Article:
When I was younger I used to watch those old black and white horror films that showed an apparently immense creature (killer bee, rat, amoeba) terrifying a town. The town was always a scale model, of course, and from what I recall the rats were actually dogs dressed up, which was quite cute really. This creature though, wasn’t cute and didn’t need a scale model town to be terrifying. As you can see, it possesses an enormous stinger but I was quite as worried about it flying into me as stinging me – if you’ve been hit by a rapidly moving bee you know just how painful a collision with insect life can be.

So does anybody know what it is and how worried we should be that it seems quite at home on our plot?


Posted by The Allotment Blogger on Tuesday, June 19, 2012 7 Comments

Allotment mulches

The strawberries are being munched by both slugs and woodlice. One of our allotment neighbours told us that if we had woodchip paths we would get woodlice – annoyingly he seems to be right. There are lots and lots of strawberries: if it wasn’t for the rain we’d be having a bumper crop, but even though they are mulched with straw they are getting beaten into the ground by the volume of the rain. Without the straw mulch though, they would be resting on mud at best, or in a rivulet of muddy rainwater at worst.

Woodlice are pernicious – the only thing that enjoys them as a snack is slow worms, as far as I can establish, and we have loads of slowworms, but perhaps our hordes of woodlice are too much for them. They are certainly too much for me.

We’ve also mulched the sweetcorn, currently with newspaper and stones with bottle waterers in between them so that once this rain stops we can water them well below the soil surface. This prevents the roots coming up to seek for water which weakens the plant, and stops weed seeds germinating through surface watering so that they don’t get to compete with the sweetcorn for space and nutrients. When they are about 30cm tall we’ll mulch them too with straw which changes the albedo of the soil surface and reflects light back up into the plant – once the corn has set, this encourages the cobs to fill apparently. We’ve had a high degree of success with this in recent years: at least two cobs per plant and sometimes three, so we will continue with it.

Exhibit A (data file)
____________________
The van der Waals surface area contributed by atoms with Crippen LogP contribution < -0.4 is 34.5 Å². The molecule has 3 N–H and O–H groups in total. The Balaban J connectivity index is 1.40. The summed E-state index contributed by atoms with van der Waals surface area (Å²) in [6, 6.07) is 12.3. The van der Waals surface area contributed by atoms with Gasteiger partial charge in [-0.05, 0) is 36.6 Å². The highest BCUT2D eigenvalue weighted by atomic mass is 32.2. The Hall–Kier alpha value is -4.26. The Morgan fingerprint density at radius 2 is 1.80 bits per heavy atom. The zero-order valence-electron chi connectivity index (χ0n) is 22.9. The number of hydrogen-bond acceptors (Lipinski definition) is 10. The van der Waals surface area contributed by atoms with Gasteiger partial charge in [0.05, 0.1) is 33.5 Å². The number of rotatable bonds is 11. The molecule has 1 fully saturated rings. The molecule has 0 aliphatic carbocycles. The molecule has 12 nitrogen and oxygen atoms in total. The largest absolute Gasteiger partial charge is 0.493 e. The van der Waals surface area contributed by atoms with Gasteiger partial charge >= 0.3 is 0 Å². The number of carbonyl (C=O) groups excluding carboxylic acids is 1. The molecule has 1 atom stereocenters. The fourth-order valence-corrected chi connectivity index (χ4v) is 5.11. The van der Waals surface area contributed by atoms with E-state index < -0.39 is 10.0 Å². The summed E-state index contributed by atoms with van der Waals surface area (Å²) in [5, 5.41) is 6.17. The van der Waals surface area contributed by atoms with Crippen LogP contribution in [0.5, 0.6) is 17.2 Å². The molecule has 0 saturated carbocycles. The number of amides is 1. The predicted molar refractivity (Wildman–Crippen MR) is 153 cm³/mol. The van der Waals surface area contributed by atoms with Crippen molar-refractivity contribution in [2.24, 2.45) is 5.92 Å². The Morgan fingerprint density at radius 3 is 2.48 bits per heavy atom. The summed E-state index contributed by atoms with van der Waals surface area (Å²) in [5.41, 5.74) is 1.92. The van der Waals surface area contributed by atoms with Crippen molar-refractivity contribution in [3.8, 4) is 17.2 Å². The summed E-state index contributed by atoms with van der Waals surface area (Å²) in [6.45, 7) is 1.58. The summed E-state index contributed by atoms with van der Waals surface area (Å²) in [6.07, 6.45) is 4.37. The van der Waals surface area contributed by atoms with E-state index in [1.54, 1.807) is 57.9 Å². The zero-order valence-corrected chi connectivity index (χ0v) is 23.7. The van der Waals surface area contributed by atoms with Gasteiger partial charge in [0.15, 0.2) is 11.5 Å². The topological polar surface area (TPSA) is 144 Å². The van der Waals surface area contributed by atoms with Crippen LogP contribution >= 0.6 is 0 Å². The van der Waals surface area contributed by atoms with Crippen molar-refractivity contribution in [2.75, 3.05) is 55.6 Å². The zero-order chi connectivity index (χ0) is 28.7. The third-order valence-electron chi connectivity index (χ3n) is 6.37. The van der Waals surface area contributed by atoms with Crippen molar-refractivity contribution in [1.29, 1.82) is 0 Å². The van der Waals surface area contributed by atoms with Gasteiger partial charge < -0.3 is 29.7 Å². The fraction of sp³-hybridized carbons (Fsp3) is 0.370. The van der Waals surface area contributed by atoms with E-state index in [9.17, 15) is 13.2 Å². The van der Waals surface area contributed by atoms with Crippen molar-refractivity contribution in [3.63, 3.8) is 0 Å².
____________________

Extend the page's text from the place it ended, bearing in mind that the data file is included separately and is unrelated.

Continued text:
Squashes, pumpkins and other cucurbits get mulched with large sheets of cardboard. We cut a hole in the centre and grow the plant through it. This keeps the soil around the plant moist and friable, but stops the plant resting on the soil. Most plants in this family are prone to powdery mildew and one of the ways that this is transmitted asexual spores called conidia which appear to be airborne, but which also need damp to multiply, so we think (no research available on which to base our thinking, so it’s just an opinion) that the cardboard helps to hold the conidia down.

We’re also going to mulch the borlotti beans, but we can’t do that until the rain at least abates because there is no point applying a mulch over ground that’s really sodden as it might even prevent the rain evaporating away from the surface, trapping stagnant water against the plants in a very unhealthy fashion